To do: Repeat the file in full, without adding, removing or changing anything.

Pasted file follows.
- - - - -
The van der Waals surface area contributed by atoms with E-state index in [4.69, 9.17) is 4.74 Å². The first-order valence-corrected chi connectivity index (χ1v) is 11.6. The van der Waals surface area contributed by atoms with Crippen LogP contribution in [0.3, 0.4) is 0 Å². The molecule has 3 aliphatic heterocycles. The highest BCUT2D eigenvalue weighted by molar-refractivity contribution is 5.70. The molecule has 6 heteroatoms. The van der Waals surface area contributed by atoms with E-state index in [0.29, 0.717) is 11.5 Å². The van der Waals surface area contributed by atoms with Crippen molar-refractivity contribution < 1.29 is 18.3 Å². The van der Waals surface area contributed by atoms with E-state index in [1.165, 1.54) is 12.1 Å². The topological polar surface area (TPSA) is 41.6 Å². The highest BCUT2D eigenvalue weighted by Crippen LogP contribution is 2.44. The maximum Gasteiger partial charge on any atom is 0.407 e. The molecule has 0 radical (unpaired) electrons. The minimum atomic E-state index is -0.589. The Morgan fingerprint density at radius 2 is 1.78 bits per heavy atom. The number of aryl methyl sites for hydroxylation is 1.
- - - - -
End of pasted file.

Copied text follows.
The van der Waals surface area contributed by atoms with E-state index in [4.69, 9.17) is 4.74 Å². The first-order valence-corrected chi connectivity index (χ1v) is 11.6. The van der Waals surface area contributed by atoms with Crippen LogP contribution in [0.3, 0.4) is 0 Å². The molecule has 3 aliphatic heterocycles. The highest BCUT2D eigenvalue weighted by molar-refractivity contribution is 5.70. The molecule has 6 heteroatoms. The van der Waals surface area contributed by atoms with E-state index in [0.29, 0.717) is 11.5 Å². The van der Waals surface area contributed by atoms with Crippen molar-refractivity contribution < 1.29 is 18.3 Å². The van der Waals surface area contributed by atoms with E-state index in [1.165, 1.54) is 12.1 Å². The topological polar surface area (TPSA) is 41.6 Å². The highest BCUT2D eigenvalue weighted by Crippen LogP contribution is 2.44. The maximum Gasteiger partial charge on any atom is 0.407 e. The molecule has 0 radical (unpaired) electrons. The minimum atomic E-state index is -0.589. The Morgan fingerprint density at radius 2 is 1.78 bits per heavy atom. The number of aryl methyl sites for hydroxylation is 1.